Her statement surprised me, not because I disagreed, but because I'd honestly never given one thought to the sexual orientation of Emily Saliers or Amy Ray. As we listened to their CD together, I tried and failed to pick out anything in the music that would prompt my friend to wonder about this.
Beth couldn't give me much in the way of a concrete reason. Essentially the Indigo Girls had set off her gaydar, though this was 1990 and we had yet to learn that word. The only solid piece of evidence she could produce had to do with the songwriting.
"They never use pronouns," she pointed out.
She was right. Whenever they sang about love or breakups, they didn't give away the gender of whoever they were singing about. For instance,
Hey, Jesus, it's meI pondered this, less interested now in the original question than the songs. Say Beth had guessed correctly. Even if I hated the bigotry that had most likely inspired these pronoun games, I approved of the songwriting technique. By keeping gender ambiguous, they made their songs more accessible. Straight women and gay men could more easily insert themselves into the stories.
I'm the one who talked to you yesterday
I asked you please, please for a favor
But my baby's gone away
Went away anyway
I resolved that if I ever wrote songs, I would do the same.
* * *
Eventually I did try my hand at songwriting. With a few necessary exceptions, I stuck to my principle of gender neutrality. I also discovered that the universality issue extends way beyond gender.
For instance, here's the last verse from "Not Going to Run," which we included on our album Highways and Hiking Shoes:
Picking up the jagged piecesAt some point in the middle of writing this, it occurred to me that religious people might think I was talking about God. Not a believer myself, I contemplated throwing something in to indicate I was referring to a romantic relationship.
Kneeling on the floor
Far away the road still beckons
But I've been there before
I will never understand it
Why you feel that I deserve the wonder of your love
But I'm not going to run
I discarded the idea half a second later. When it came down to it, the song wasn't about how Mary Sue Peterson, a 32-year-old accountant with short red hair, had changed the narrator's life. It was about how the narrator, whose only coping mechanism had been to run away, had lucked into something worth sticking around for -- love. It didn't matter whether that love came from a person or a deity.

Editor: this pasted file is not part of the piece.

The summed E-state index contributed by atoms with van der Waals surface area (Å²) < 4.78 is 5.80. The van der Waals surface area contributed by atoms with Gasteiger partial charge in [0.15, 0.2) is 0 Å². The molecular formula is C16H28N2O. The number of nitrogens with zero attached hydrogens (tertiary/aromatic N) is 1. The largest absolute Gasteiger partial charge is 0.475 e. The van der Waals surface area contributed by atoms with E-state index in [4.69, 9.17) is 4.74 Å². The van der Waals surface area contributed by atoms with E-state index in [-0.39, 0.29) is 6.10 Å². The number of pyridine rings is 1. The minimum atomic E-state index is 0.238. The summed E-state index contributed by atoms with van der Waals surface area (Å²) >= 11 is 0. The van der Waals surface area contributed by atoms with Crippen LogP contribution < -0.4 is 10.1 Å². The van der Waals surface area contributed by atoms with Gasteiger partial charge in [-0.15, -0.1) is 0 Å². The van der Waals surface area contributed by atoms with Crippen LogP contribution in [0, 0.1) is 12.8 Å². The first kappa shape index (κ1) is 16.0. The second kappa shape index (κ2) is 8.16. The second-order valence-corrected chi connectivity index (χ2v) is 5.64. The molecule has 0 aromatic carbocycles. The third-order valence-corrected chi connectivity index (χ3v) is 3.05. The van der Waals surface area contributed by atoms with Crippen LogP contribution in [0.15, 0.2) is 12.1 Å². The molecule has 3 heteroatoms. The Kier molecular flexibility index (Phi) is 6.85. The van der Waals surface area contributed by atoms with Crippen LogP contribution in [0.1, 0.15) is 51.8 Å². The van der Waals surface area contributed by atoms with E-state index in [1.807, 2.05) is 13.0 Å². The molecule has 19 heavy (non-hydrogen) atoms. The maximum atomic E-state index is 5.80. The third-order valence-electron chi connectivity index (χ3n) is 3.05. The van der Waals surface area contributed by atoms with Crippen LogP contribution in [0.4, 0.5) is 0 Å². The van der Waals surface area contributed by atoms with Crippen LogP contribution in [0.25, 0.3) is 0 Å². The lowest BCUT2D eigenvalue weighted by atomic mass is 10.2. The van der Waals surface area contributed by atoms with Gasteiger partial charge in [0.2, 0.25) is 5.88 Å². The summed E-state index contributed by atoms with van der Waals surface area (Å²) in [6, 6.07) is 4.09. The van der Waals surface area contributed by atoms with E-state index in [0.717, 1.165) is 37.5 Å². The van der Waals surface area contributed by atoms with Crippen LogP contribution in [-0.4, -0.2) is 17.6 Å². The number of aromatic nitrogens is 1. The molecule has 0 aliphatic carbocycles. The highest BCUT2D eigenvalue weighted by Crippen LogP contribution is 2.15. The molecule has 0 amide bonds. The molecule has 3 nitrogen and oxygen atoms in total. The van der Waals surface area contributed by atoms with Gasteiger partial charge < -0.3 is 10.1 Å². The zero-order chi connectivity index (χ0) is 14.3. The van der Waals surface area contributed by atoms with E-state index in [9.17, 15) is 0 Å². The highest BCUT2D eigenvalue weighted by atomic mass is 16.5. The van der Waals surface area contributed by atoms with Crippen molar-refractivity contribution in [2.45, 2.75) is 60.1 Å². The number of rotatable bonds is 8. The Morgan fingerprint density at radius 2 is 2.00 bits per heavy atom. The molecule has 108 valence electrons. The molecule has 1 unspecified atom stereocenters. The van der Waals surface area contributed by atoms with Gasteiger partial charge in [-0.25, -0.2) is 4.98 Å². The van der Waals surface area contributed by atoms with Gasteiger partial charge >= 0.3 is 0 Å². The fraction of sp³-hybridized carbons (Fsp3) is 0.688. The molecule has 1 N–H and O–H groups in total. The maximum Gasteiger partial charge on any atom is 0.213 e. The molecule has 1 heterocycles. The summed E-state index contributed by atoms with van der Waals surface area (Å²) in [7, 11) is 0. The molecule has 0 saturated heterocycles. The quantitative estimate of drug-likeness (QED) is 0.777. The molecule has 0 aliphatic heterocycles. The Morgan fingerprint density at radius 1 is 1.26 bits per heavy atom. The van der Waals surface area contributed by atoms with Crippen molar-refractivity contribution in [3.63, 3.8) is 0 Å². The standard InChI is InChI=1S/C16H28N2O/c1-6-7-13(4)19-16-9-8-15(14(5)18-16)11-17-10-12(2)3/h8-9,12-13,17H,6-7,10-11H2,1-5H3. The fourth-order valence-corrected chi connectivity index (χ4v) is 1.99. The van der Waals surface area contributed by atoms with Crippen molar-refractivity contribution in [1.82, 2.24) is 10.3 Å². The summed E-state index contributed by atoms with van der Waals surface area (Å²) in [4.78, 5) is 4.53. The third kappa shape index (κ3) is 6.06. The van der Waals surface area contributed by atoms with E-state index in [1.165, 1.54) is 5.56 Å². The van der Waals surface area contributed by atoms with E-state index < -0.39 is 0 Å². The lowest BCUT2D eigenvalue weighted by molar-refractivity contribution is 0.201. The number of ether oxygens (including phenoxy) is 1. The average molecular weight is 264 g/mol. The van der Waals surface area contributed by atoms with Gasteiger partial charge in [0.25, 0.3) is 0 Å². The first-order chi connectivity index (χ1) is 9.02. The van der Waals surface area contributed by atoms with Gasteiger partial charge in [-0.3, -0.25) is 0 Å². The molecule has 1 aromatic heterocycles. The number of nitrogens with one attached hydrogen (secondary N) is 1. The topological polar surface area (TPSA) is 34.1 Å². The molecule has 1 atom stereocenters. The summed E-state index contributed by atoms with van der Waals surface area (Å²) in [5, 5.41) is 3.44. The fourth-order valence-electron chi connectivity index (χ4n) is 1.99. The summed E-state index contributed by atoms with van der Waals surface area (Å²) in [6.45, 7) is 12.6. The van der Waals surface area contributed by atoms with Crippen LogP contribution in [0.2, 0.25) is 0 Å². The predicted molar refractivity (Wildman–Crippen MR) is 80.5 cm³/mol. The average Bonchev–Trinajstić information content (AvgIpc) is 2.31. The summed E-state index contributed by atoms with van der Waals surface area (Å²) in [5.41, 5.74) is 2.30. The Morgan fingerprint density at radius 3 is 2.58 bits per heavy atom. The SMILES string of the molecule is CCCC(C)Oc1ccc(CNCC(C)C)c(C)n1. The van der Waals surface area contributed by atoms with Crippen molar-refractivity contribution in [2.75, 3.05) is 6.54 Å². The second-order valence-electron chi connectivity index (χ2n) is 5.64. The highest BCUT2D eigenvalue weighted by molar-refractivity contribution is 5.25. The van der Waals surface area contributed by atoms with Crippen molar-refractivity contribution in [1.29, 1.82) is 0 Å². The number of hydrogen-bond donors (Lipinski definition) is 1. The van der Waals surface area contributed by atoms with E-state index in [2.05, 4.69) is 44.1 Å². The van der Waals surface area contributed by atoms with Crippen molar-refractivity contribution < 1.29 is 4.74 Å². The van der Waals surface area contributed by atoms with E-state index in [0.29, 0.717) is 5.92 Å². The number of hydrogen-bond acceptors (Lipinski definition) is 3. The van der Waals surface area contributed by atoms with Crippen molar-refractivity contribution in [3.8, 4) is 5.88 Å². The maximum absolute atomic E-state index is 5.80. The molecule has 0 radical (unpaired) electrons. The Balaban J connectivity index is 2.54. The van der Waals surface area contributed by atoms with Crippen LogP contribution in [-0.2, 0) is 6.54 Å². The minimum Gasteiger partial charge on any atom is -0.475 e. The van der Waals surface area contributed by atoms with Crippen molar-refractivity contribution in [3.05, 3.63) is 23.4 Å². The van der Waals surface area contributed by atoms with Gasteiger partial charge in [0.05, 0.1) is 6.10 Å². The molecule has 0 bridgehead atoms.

* * *
These moments came floating back to me when I read a recent post by Angel on Fibromyalgia Journal. Angel wrote,
Browsing through my iPod at the gazillion songs I've downloaded, I stumbled across an oldie-but-goodie ... The more I listened to it the more I realized that the song was about US! People in chronic pain.Here's an excerpt from the song, "Unwell" by Matchbox 20.
But I'm not crazy, I'm just a little unwellHer entire post is here, along with the full set of lyrics.
I know right now you can't tell
But stay a while and maybe then you'll see
A different side of me
I'm not crazy, I'm just a little impaired
I know that right now you don't care
But soon enough you're gonna think of me
And how I used to be... me
I read all the words to the song twice. My take? Maybe Angel was onto something. Everything there could apply to living with chronic pain and dealing with other people's lack of understanding. On the other hand, it could just as easily be about feeling paranoid or depressed or out of control.
The only way to know would be to ask Rob Thomas, the guy who wrote "Unwell." But if it turned out he'd had something else in mind, I bet he would still like Angel's interpretation. This song is about not feeling right, whatever right means to you, and feeling that people are judging you because of that. In the end, the specifics don't matter. It works as a fibromyalgia anthem even if Thomas has never heard of fibromyalgia.
* * *
Our lives are filled with experiences that are specific, distinct, unique. Songs are powerful because they cut through those isolating specifics to get at the universal themes.
Marissa Moss sums it up perfectly in this piece:
The first time I heard an Indigo Girls song, or remember hearing one anyway, I was about 11 years old. I had just survived what felt like an overly traumatic dissolution of a crush on a boy named Joey, and for whatever reason, the song Ghost made everything feel a little bit better -- that, maybe, we all feel this way sometimes. When I learned that the lyrics were probably written for a woman, by another woman, I also remember it being the first time understanding that in love, life, or anything else for that matter, we were all the same. Felt the same.
* * *
Next time: when to be vague in songwriting, and when to add the nitty-gritty details.